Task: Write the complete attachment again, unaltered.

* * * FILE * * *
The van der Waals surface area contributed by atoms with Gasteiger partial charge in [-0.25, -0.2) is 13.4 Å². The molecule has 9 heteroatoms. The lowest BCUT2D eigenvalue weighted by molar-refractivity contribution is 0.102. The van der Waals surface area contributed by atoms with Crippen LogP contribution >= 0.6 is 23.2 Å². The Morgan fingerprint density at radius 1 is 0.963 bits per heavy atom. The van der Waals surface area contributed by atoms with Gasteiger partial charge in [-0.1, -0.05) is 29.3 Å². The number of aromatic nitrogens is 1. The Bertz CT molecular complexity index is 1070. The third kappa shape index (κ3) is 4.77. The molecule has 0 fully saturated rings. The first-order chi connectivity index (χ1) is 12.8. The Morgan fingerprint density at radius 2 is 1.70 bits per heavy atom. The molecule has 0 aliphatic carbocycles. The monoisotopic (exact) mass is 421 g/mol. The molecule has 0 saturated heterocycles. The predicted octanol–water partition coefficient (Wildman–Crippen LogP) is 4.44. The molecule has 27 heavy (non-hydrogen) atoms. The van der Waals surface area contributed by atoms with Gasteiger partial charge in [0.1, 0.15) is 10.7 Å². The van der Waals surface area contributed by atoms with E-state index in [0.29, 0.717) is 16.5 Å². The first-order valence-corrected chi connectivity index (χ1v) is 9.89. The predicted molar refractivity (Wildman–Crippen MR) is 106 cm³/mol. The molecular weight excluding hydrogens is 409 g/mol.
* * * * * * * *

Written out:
The van der Waals surface area contributed by atoms with Gasteiger partial charge in [-0.25, -0.2) is 13.4 Å². The molecule has 9 heteroatoms. The lowest BCUT2D eigenvalue weighted by molar-refractivity contribution is 0.102. The van der Waals surface area contributed by atoms with Crippen LogP contribution >= 0.6 is 23.2 Å². The Morgan fingerprint density at radius 1 is 0.963 bits per heavy atom. The van der Waals surface area contributed by atoms with Gasteiger partial charge in [-0.1, -0.05) is 29.3 Å². The number of aromatic nitrogens is 1. The Bertz CT molecular complexity index is 1070. The third kappa shape index (κ3) is 4.77. The molecule has 0 fully saturated rings. The first-order chi connectivity index (χ1) is 12.8. The Morgan fingerprint density at radius 2 is 1.70 bits per heavy atom. The molecule has 0 aliphatic carbocycles. The monoisotopic (exact) mass is 421 g/mol. The molecule has 0 saturated heterocycles. The predicted octanol–water partition coefficient (Wildman–Crippen LogP) is 4.44. The molecule has 27 heavy (non-hydrogen) atoms. The van der Waals surface area contributed by atoms with Gasteiger partial charge in [0.1, 0.15) is 10.7 Å². The van der Waals surface area contributed by atoms with E-state index in [0.29, 0.717) is 16.5 Å². The first-order valence-corrected chi connectivity index (χ1v) is 9.89. The predicted molar refractivity (Wildman–Crippen MR) is 106 cm³/mol. The molecular weight excluding hydrogens is 409 g/mol.